Liver and Bile

J Gastroenterol Hepatol. 2023;38(5):703–9

Ahmed Z, Badal J, Nawras M, Battepati D, Farooq U, Arif SF, Lee-Smith W, Aziz M, Iqbal U, Nawaz A, Gangwani MK, Iqbal A, Kobeissy A, Addissie BD, Hassan M, Saab S

Role of rifaximin in the management of alcohol-associated hepatitis: A systematic review and meta-analysis

Background and aim: Alcohol-associated hepatitis (AAH) is an acute, inflammatory liver disease with severe short-term and long-term morbidity and mortality. AAH can lead to severe complications including hepatic failure, gastrointestinal bleeding, sepsis, and the development or decompensation of cirrhosis. Rifaximin is an antibiotic that reduces bacterial overgrowth and gut translocation, and it may have a role in decreasing systemic inflammation and infection in patients with AAH. Therefore, the authors conducted a systematic review and meta-analysis to evaluate the role of rifaximin in the management of AAH.
Methods: A comprehensive search strategy was used to identify studies that met the inclusion criteria in Embase, Medline (PubMed), Cochrane Library, Web of Science Core Collection, and Google Scholar. Outcomes of interest included rates of infection, 90-day mortality, and overall mortality between the rifaximin versus non-rifaximin group. Open Meta Analyst software was used to compute the results.
Results: Three studies with a total of 162 patients were included in the final meta-analysis. Of the 3 studies, 2 were randomized control trials, and 1 was a case-control study. There was a significantly lower rate of infection in the rifaximin group versus the non-rifaximin group (risk ratio [RR] = 0.331, 95% confidence interval [CI]: 0.159–0.689, I2 = 0%, p = 0.003). There was no significant difference in 90-day mortality in the rifaximin versus non-rifaximin group (RR = 0.743, 95% CI: 0.298–1.850, I2 = 24%, p = 0.523), nor was there a significant difference in overall mortality (RR = 0.624, 95% CI: 0.299–1.3, I2 = 7.1%, p = 0.208).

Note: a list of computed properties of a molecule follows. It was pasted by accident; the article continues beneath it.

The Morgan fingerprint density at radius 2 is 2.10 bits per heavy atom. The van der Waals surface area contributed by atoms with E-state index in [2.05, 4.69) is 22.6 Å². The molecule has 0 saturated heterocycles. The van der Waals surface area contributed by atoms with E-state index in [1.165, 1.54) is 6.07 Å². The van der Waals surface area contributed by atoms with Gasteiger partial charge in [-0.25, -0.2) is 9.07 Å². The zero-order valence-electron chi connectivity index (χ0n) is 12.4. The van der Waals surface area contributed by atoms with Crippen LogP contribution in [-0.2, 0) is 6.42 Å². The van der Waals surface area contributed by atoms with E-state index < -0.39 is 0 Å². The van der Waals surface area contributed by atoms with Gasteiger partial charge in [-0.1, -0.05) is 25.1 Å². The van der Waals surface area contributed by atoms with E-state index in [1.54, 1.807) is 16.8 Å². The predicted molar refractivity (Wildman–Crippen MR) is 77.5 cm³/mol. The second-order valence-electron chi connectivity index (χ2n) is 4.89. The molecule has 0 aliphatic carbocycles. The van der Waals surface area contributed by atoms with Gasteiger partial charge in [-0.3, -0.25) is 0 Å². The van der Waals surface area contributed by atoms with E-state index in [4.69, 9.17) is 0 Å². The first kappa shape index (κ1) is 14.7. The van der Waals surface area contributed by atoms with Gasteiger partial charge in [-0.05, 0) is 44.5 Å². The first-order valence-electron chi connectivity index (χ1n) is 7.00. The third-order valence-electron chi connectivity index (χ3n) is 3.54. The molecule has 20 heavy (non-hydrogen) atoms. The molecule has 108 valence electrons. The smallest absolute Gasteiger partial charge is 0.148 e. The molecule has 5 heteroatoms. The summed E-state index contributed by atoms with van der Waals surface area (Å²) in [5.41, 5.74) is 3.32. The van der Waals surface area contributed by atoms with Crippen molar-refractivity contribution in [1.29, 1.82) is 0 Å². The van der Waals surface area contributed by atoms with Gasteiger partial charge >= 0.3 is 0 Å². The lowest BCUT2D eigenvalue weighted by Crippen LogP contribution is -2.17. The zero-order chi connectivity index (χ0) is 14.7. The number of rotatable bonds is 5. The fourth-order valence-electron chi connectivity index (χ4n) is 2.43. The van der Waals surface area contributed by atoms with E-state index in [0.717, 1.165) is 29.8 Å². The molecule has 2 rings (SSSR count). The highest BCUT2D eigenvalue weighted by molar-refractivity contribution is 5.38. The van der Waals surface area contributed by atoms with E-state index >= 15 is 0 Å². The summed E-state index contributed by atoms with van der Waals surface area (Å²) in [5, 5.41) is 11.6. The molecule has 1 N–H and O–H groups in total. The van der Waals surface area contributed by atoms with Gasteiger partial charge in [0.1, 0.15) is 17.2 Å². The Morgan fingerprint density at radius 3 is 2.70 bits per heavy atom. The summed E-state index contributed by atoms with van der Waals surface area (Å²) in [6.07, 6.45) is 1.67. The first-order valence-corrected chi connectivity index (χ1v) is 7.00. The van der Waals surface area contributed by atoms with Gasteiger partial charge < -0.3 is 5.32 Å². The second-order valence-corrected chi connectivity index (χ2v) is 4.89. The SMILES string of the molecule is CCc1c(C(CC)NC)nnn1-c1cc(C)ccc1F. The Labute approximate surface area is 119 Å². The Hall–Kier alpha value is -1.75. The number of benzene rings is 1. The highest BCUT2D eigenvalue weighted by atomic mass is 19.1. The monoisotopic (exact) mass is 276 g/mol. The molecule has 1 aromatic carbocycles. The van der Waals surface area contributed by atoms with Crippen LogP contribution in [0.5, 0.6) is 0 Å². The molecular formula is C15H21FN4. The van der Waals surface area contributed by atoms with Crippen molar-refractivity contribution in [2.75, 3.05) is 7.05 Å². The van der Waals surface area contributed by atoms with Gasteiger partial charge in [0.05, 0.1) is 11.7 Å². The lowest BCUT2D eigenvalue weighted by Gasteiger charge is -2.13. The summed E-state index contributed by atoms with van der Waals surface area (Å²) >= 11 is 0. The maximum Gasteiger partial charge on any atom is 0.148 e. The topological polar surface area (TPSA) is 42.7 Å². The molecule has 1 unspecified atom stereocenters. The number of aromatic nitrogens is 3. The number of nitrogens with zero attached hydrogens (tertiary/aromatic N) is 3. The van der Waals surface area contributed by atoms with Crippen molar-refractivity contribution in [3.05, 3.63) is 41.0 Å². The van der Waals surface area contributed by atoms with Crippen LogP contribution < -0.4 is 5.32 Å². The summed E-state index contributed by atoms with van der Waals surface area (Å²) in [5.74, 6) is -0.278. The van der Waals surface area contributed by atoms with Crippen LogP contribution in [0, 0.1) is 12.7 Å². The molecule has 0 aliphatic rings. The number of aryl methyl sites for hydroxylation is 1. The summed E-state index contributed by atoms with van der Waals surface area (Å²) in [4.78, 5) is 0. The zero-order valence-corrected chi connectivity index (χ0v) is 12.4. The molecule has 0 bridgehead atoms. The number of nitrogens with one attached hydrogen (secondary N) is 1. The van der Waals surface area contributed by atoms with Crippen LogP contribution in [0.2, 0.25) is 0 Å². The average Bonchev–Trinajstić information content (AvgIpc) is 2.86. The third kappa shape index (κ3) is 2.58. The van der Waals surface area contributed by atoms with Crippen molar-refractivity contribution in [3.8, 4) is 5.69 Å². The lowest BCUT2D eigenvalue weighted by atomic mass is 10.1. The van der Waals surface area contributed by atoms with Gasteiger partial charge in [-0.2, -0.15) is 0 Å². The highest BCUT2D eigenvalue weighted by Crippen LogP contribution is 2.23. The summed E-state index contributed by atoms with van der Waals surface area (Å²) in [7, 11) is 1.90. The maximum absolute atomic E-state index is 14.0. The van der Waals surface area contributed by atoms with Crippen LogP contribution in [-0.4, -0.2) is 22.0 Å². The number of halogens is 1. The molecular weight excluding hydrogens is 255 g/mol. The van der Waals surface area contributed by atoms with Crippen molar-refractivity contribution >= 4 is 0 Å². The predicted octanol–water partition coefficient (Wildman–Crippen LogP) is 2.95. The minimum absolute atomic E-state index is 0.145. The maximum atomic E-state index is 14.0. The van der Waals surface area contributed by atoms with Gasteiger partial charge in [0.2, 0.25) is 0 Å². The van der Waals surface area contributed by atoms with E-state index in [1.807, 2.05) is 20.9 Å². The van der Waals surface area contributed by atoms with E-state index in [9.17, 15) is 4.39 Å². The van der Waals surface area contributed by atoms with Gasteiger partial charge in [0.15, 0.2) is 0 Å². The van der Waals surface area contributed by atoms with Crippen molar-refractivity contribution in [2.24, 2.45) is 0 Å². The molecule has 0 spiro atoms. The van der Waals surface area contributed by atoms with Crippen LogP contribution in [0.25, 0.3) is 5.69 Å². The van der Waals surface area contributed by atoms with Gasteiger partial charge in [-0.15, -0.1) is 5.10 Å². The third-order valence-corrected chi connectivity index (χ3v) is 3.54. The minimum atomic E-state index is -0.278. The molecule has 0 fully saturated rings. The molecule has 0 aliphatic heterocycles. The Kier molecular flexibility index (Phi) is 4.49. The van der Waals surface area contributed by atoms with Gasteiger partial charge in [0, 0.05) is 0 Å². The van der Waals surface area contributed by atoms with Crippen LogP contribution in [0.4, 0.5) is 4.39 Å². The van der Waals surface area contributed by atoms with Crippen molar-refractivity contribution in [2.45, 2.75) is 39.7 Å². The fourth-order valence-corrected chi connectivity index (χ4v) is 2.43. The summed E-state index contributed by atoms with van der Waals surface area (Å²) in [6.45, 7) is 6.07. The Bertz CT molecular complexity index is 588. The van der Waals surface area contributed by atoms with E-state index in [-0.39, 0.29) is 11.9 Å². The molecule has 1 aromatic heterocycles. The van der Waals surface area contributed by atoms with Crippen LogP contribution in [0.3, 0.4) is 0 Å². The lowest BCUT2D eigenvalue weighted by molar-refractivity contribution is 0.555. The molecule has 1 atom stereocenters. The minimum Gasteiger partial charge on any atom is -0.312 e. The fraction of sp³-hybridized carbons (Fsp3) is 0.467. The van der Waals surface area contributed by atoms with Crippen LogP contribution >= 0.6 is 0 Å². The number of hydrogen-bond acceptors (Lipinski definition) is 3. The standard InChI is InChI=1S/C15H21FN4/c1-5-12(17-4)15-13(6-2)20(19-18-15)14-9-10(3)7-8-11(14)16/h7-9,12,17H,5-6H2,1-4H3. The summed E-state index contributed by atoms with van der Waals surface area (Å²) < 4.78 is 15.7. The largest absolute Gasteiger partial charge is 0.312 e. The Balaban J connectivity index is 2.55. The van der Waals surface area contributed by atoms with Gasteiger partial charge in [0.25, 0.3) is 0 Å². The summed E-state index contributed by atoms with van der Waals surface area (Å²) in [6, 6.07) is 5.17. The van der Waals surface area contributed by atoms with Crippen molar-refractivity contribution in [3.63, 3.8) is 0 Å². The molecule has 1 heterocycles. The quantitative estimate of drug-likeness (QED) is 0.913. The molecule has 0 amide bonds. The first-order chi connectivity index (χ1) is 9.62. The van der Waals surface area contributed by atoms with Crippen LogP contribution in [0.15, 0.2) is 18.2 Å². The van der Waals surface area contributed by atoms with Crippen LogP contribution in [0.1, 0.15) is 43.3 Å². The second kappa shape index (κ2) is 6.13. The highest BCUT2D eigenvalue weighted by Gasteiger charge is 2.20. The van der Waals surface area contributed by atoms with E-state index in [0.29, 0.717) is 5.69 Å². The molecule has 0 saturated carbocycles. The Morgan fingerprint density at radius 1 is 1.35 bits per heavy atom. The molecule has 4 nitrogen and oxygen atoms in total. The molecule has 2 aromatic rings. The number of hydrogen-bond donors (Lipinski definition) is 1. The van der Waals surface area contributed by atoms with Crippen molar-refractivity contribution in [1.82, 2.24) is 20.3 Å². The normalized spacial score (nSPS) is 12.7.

Conclusions: The use of rifaximin in alcohol-associated hepatitis (AAH) is associated with a lower rate of infection rate than the non-rifaximin group. Additional research is needed to determine whether this effect is more pronounced in patients concurrently being treated with prednisolone. Differences in 90-day or overall mortality did not reach statistical significance. Further studies, particularly large randomized controlled trials, are needed to establish the role of rifaximin in AAH, especially as an adjunct therapy with prednisolone.

Z. Ahmed, M.D., Department of Internal Medicine, University of Toledo Medical Center, Toledo, OH, USA,

DOI: 10.1111/jgh.16179

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